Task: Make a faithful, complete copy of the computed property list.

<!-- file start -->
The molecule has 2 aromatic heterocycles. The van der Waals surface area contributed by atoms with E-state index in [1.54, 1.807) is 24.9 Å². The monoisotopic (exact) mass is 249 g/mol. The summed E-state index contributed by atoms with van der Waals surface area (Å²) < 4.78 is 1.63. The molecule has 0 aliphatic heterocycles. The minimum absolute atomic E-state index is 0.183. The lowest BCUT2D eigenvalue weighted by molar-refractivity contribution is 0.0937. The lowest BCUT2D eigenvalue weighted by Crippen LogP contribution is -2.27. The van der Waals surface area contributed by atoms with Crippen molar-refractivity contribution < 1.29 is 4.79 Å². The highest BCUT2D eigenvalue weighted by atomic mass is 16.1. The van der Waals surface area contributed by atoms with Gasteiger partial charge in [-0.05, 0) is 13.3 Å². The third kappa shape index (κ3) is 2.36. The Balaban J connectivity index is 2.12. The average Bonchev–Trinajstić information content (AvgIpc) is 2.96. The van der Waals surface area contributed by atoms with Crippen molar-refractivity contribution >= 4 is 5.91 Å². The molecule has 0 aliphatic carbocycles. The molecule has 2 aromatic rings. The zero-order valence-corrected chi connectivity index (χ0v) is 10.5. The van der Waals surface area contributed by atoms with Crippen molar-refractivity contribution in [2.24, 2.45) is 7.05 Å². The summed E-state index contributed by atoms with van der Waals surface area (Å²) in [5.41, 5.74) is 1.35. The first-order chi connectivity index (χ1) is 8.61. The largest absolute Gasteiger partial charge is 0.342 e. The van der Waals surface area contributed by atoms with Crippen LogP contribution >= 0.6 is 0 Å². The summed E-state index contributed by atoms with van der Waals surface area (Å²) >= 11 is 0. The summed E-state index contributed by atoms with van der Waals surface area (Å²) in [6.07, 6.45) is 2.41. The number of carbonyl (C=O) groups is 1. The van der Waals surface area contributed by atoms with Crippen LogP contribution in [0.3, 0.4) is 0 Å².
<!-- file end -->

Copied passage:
The molecule has 2 aromatic heterocycles. The van der Waals surface area contributed by atoms with E-state index in [1.54, 1.807) is 24.9 Å². The monoisotopic (exact) mass is 249 g/mol. The summed E-state index contributed by atoms with van der Waals surface area (Å²) < 4.78 is 1.63. The molecule has 0 aliphatic heterocycles. The minimum absolute atomic E-state index is 0.183. The lowest BCUT2D eigenvalue weighted by molar-refractivity contribution is 0.0937. The lowest BCUT2D eigenvalue weighted by Crippen LogP contribution is -2.27. The van der Waals surface area contributed by atoms with Crippen molar-refractivity contribution < 1.29 is 4.79 Å². The highest BCUT2D eigenvalue weighted by atomic mass is 16.1. The van der Waals surface area contributed by atoms with Gasteiger partial charge in [-0.05, 0) is 13.3 Å². The third kappa shape index (κ3) is 2.36. The Balaban J connectivity index is 2.12. The average Bonchev–Trinajstić information content (AvgIpc) is 2.96. The van der Waals surface area contributed by atoms with Crippen molar-refractivity contribution >= 4 is 5.91 Å². The molecule has 0 aliphatic carbocycles. The molecule has 2 aromatic rings. The zero-order valence-corrected chi connectivity index (χ0v) is 10.5. The van der Waals surface area contributed by atoms with Crippen molar-refractivity contribution in [2.24, 2.45) is 7.05 Å². The summed E-state index contributed by atoms with van der Waals surface area (Å²) in [5.41, 5.74) is 1.35. The first-order chi connectivity index (χ1) is 8.61. The largest absolute Gasteiger partial charge is 0.342 e. The van der Waals surface area contributed by atoms with Crippen LogP contribution >= 0.6 is 0 Å². The summed E-state index contributed by atoms with van der Waals surface area (Å²) >= 11 is 0. The summed E-state index contributed by atoms with van der Waals surface area (Å²) in [6.07, 6.45) is 2.41. The number of carbonyl (C=O) groups is 1. The van der Waals surface area contributed by atoms with Crippen LogP contribution in [0.3, 0.4) is 0 Å².